Vaccinations Articles

2015 Child and Adolescent Immunization Schedule

The American Academy of Pediatrics (AAP) and the Centers for Disease Control and Prevention (CDC) approved the updated 2015 immunization schedule for children and adolescents. The recommendations appear in the February 2015 issue of Pediatrics. You can read them on the CDC website. While there are no changes this year, these schedules can be confusing. So it's a good time to review the various immunizations we recommend children get from birth through 18 years of age. It's also a good time to encourage parents to follow the schedule. It's the best way to protect children from infectious diseases, including measles and influenza. There have been recent outbreaks of both diseases. (Locked) More »

Heart attack risk rises after a bout of pneumonia

Older people hospitalized for pneumonia face four times their usual risk of having a heart attack or stroke or dying of heart disease in the month following the illness. The elevated risk declines over time. The body’s response to infection puts added stress on the heart and blood vessels, making a person more vulnerable to cardiovascular problems. The findings underscore the importance of following vaccination guidelines to avoid both pneumonia and influenza, which can cause pneumonia. More »


Tetanus is an illness caused by infection with the bacterium Clostridium tetani. These bacteria live in soil. When they get into the human body, they make a toxin that damages the nervous system. Symptoms of tetanus start to appear between 5 and 15 days after the bacteria get into the body. First there are mild spasms and then rigidity of the muscles of the jaw (lockjaw), neck, and face, along with difficulty swallowing or speaking. Soon after, the chest, back, and abdominal muscles become rigid. This can interfere with breathing and threaten life, especially in children and older adults. Powerful and painful seizures then occur. People with tetanus must be hospitalized. Treatment begins with an injection to neutralize the tetanus toxin. Intravenous penicillin is used to fight the infection. Removal of infected tissue may also be necessary. Muscle relaxants (to reduce spasms) and sedation may be needed. Some people with tetanus must be put on a ventilator to help them breathe. More »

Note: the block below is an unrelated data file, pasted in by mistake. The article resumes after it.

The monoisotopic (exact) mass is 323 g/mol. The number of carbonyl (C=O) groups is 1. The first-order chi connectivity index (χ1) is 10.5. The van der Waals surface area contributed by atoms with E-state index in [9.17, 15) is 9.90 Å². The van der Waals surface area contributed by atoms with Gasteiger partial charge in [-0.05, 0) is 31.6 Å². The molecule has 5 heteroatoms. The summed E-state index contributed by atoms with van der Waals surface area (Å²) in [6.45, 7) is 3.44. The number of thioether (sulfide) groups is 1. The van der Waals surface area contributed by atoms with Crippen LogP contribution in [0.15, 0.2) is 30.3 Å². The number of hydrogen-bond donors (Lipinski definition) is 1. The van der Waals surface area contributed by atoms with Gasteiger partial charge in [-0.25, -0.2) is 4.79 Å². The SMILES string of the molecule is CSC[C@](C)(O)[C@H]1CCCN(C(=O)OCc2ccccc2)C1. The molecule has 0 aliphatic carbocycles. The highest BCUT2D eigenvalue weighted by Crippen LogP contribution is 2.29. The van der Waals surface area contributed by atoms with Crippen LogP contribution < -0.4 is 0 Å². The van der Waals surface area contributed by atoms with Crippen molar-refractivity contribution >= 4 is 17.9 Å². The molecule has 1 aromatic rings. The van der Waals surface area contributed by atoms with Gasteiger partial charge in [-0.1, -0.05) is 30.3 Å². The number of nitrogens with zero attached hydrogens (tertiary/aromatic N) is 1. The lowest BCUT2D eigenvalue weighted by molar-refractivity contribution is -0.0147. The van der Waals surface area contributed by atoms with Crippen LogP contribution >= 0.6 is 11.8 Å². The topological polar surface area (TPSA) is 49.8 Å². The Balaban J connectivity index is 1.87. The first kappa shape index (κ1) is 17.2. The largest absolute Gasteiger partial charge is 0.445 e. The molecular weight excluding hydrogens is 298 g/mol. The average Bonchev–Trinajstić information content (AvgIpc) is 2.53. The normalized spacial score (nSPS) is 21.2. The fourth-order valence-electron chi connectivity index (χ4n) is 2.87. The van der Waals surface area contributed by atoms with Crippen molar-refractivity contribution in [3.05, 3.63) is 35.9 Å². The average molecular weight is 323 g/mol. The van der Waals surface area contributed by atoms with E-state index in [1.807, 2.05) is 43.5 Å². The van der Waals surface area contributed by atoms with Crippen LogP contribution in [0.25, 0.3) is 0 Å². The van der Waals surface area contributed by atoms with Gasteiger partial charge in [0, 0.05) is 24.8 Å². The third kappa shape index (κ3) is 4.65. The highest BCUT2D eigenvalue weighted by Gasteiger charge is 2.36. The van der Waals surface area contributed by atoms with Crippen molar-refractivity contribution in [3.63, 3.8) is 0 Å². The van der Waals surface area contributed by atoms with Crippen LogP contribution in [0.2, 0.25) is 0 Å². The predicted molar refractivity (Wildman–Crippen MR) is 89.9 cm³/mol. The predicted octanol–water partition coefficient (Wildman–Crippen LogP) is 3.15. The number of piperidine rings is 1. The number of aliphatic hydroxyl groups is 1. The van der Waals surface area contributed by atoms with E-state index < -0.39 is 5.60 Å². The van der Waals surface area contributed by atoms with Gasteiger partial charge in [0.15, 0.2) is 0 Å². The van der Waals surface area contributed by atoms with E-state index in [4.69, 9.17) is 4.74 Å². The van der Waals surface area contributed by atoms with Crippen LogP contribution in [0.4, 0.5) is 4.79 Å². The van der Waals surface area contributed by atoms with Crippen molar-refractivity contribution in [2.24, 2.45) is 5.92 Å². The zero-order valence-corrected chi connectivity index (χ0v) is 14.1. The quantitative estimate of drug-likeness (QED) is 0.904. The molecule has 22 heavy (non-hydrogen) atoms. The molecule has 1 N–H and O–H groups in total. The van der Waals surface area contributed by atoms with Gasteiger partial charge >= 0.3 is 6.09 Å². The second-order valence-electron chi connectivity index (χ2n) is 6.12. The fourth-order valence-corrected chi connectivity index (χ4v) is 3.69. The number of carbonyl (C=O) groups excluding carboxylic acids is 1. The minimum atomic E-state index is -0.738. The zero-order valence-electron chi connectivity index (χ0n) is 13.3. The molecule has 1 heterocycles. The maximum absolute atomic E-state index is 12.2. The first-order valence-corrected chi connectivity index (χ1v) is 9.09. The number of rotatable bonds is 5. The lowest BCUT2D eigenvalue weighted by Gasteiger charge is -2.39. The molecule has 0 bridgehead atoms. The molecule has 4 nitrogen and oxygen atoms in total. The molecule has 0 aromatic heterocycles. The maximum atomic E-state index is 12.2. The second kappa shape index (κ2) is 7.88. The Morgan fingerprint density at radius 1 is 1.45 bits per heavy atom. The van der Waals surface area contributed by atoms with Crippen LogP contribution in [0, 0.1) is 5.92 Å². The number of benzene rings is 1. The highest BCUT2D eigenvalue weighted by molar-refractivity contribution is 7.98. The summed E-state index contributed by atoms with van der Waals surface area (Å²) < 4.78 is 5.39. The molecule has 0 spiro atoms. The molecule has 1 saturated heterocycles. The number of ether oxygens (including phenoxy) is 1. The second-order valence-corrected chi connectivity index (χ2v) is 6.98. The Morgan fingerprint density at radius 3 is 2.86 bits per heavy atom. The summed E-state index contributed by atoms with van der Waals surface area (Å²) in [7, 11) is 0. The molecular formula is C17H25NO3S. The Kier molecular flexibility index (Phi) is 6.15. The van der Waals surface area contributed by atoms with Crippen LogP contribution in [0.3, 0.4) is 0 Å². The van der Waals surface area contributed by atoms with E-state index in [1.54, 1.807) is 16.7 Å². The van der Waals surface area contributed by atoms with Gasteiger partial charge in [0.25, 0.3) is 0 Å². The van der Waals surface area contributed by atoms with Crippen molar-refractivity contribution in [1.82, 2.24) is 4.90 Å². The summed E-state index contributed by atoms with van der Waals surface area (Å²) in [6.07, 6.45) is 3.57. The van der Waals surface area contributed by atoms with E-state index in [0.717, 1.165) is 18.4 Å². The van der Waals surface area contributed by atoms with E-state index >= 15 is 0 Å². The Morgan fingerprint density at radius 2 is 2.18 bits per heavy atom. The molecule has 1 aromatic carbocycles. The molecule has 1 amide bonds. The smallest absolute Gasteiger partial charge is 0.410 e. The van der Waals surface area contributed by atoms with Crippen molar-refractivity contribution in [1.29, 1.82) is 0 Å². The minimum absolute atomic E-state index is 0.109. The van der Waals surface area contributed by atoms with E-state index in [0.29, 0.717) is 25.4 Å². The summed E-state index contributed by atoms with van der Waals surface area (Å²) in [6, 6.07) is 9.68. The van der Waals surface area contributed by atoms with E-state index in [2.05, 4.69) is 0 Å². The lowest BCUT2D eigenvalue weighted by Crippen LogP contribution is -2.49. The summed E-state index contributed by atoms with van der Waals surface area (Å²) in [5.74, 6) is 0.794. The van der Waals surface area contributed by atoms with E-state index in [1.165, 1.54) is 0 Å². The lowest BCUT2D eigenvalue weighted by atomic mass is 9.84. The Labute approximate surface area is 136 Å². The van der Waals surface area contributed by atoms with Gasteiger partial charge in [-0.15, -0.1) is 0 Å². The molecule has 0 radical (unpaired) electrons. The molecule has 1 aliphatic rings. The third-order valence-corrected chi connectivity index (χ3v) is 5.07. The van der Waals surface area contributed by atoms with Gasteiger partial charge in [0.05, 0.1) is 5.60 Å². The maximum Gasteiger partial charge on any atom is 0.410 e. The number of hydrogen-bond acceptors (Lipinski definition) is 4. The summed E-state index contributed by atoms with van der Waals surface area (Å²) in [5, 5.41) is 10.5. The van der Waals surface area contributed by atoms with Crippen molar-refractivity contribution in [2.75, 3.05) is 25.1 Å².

Influenza, commonly known as the flu, is a respiratory infection caused by an influenza virus. The flu virus enters your body when you breathe in air containing infected droplets, usually generated by someone else's coughing or sneezing. Outbreaks occur nearly every winter, and vary in severity depending on that year's strain of the influenza virus. If you are like most people, you have had the flu at some point in your life. You may have felt awful for a week or so, but you got over it. Some people, though, develop serious complications such as pneumonia. Some even die from the flu. Those most at risk for complications include infants, people over age 60, and those with heart disease, lung disease, or chronic diseases that weaken the immune system, such as diabetes. The influenza virus can cause severe pneumonia. It can also weaken the lungs, allowing harmful bacteria to take over and cause bacterial pneumonia. This can happen even to healthy young adults. More »

Shingles vaccination pros and cons

Experts recommend that everyone 60 and older get the vaccine for shingles, a painful rash caused by reactivation of the chickenpox virus. The vaccine is safe, but can be costly if not covered by insurance. The chief benefit of the vaccine is that it helps prevent an uncommon but serious complication of shingles: persistent nerve pain after the rash clears up, known as post-herpetic neuralgia (PHN). PHN can be very painful as well as hard to treat. Vaccination is not as effective in older people because their immune systems tend to weaken over time. Over all, in those 60 and older the vaccine cuts the risk of shingles by 50%. (Locked) More »